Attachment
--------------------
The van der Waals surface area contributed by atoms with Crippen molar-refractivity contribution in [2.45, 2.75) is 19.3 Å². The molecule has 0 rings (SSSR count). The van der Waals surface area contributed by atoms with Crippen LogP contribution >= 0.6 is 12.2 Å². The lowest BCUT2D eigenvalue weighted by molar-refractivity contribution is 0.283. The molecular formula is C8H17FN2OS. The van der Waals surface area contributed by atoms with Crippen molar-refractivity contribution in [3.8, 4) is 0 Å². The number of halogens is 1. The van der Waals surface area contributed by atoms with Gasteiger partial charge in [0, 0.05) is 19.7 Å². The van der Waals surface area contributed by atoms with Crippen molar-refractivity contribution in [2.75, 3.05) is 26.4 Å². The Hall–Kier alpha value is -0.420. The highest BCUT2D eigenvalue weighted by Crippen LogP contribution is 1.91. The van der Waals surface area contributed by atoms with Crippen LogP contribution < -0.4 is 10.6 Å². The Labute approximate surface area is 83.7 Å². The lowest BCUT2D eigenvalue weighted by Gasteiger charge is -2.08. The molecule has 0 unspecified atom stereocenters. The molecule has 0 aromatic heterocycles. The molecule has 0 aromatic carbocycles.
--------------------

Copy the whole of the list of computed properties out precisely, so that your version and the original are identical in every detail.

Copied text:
The van der Waals surface area contributed by atoms with Crippen molar-refractivity contribution in [2.45, 2.75) is 19.3 Å². The molecule has 0 rings (SSSR count). The van der Waals surface area contributed by atoms with Crippen LogP contribution >= 0.6 is 12.2 Å². The lowest BCUT2D eigenvalue weighted by molar-refractivity contribution is 0.283. The molecular formula is C8H17FN2OS. The van der Waals surface area contributed by atoms with Crippen molar-refractivity contribution in [3.8, 4) is 0 Å². The number of halogens is 1. The van der Waals surface area contributed by atoms with Gasteiger partial charge in [0, 0.05) is 19.7 Å². The van der Waals surface area contributed by atoms with Crippen molar-refractivity contribution in [2.75, 3.05) is 26.4 Å². The Hall–Kier alpha value is -0.420. The highest BCUT2D eigenvalue weighted by Crippen LogP contribution is 1.91. The van der Waals surface area contributed by atoms with Crippen LogP contribution < -0.4 is 10.6 Å². The Labute approximate surface area is 83.7 Å². The lowest BCUT2D eigenvalue weighted by Gasteiger charge is -2.08. The molecule has 0 unspecified atom stereocenters. The molecule has 0 aromatic heterocycles. The molecule has 0 aromatic carbocycles.